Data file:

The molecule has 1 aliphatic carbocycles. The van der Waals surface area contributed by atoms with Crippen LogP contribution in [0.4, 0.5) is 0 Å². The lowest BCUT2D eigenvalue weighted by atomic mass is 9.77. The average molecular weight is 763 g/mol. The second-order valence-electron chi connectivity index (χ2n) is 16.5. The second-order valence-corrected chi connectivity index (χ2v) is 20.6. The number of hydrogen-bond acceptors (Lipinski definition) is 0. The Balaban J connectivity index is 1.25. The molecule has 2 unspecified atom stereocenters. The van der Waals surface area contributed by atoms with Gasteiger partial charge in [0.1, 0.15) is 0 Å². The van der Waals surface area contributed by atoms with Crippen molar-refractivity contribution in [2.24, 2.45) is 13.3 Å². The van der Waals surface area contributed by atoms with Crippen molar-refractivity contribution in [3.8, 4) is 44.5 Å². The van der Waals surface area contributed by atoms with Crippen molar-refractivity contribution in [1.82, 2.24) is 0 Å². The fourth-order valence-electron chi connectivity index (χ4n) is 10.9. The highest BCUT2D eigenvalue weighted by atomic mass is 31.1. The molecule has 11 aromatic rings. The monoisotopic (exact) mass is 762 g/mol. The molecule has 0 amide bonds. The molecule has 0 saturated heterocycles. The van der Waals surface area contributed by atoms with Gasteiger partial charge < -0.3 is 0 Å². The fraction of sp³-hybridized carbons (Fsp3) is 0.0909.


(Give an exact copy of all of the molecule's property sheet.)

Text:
The molecule has 1 aliphatic carbocycles. The van der Waals surface area contributed by atoms with Crippen LogP contribution in [0.4, 0.5) is 0 Å². The lowest BCUT2D eigenvalue weighted by atomic mass is 9.77. The average molecular weight is 763 g/mol. The second-order valence-electron chi connectivity index (χ2n) is 16.5. The second-order valence-corrected chi connectivity index (χ2v) is 20.6. The number of hydrogen-bond acceptors (Lipinski definition) is 0. The Balaban J connectivity index is 1.25. The molecule has 2 unspecified atom stereocenters. The van der Waals surface area contributed by atoms with Gasteiger partial charge in [0.1, 0.15) is 0 Å². The van der Waals surface area contributed by atoms with Crippen molar-refractivity contribution in [2.24, 2.45) is 13.3 Å². The van der Waals surface area contributed by atoms with Crippen molar-refractivity contribution in [3.8, 4) is 44.5 Å². The van der Waals surface area contributed by atoms with Crippen molar-refractivity contribution in [1.82, 2.24) is 0 Å². The fourth-order valence-electron chi connectivity index (χ4n) is 10.9. The highest BCUT2D eigenvalue weighted by atomic mass is 31.1. The molecule has 11 aromatic rings. The monoisotopic (exact) mass is 762 g/mol. The molecule has 0 amide bonds. The molecule has 0 saturated heterocycles. The van der Waals surface area contributed by atoms with Gasteiger partial charge < -0.3 is 0 Å². The fraction of sp³-hybridized carbons (Fsp3) is 0.0909.